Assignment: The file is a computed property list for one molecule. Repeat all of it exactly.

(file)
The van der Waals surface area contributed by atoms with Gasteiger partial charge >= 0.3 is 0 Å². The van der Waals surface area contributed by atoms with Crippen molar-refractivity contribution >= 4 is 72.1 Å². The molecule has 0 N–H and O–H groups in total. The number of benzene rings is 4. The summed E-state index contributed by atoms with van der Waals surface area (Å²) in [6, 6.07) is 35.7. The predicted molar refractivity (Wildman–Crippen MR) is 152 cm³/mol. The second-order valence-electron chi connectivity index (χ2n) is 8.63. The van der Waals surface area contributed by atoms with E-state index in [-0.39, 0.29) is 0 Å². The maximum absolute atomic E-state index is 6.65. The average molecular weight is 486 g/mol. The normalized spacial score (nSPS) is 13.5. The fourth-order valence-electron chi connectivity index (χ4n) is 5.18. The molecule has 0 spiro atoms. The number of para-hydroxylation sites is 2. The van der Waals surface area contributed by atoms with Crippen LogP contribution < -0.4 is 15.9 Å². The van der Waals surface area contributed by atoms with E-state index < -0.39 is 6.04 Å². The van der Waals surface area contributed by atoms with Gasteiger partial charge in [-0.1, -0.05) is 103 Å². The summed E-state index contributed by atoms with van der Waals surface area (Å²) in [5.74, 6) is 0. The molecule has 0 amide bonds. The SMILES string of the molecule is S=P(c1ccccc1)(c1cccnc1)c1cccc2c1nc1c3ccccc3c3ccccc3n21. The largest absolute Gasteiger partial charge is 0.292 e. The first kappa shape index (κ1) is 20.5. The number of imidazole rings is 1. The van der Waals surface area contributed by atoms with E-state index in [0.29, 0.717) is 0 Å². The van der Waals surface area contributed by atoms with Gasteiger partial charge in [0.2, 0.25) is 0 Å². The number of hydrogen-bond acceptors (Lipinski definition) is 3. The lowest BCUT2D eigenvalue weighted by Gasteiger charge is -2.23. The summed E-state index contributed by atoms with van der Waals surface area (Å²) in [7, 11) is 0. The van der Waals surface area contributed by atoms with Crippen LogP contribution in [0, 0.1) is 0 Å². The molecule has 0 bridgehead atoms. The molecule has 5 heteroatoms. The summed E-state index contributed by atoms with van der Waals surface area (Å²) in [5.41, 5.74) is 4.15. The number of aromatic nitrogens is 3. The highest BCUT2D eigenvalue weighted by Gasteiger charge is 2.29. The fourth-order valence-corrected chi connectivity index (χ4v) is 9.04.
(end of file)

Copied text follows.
The van der Waals surface area contributed by atoms with Gasteiger partial charge >= 0.3 is 0 Å². The van der Waals surface area contributed by atoms with Crippen molar-refractivity contribution >= 4 is 72.1 Å². The molecule has 0 N–H and O–H groups in total. The number of benzene rings is 4. The summed E-state index contributed by atoms with van der Waals surface area (Å²) in [6, 6.07) is 35.7. The predicted molar refractivity (Wildman–Crippen MR) is 152 cm³/mol. The second-order valence-electron chi connectivity index (χ2n) is 8.63. The van der Waals surface area contributed by atoms with E-state index in [-0.39, 0.29) is 0 Å². The maximum absolute atomic E-state index is 6.65. The average molecular weight is 486 g/mol. The normalized spacial score (nSPS) is 13.5. The fourth-order valence-electron chi connectivity index (χ4n) is 5.18. The molecule has 0 spiro atoms. The number of para-hydroxylation sites is 2. The van der Waals surface area contributed by atoms with Crippen LogP contribution < -0.4 is 15.9 Å². The van der Waals surface area contributed by atoms with E-state index < -0.39 is 6.04 Å². The van der Waals surface area contributed by atoms with Gasteiger partial charge in [-0.1, -0.05) is 103 Å². The summed E-state index contributed by atoms with van der Waals surface area (Å²) in [5.74, 6) is 0. The molecule has 0 amide bonds. The SMILES string of the molecule is S=P(c1ccccc1)(c1cccnc1)c1cccc2c1nc1c3ccccc3c3ccccc3n21. The largest absolute Gasteiger partial charge is 0.292 e. The first kappa shape index (κ1) is 20.5. The number of imidazole rings is 1. The van der Waals surface area contributed by atoms with E-state index in [0.29, 0.717) is 0 Å². The van der Waals surface area contributed by atoms with Gasteiger partial charge in [0.2, 0.25) is 0 Å². The number of hydrogen-bond acceptors (Lipinski definition) is 3. The lowest BCUT2D eigenvalue weighted by Gasteiger charge is -2.23. The summed E-state index contributed by atoms with van der Waals surface area (Å²) in [7, 11) is 0. The van der Waals surface area contributed by atoms with Crippen LogP contribution in [0, 0.1) is 0 Å². The molecule has 0 bridgehead atoms. The molecule has 5 heteroatoms. The summed E-state index contributed by atoms with van der Waals surface area (Å²) in [5.41, 5.74) is 4.15. The number of aromatic nitrogens is 3. The highest BCUT2D eigenvalue weighted by Gasteiger charge is 2.29. The fourth-order valence-corrected chi connectivity index (χ4v) is 9.04.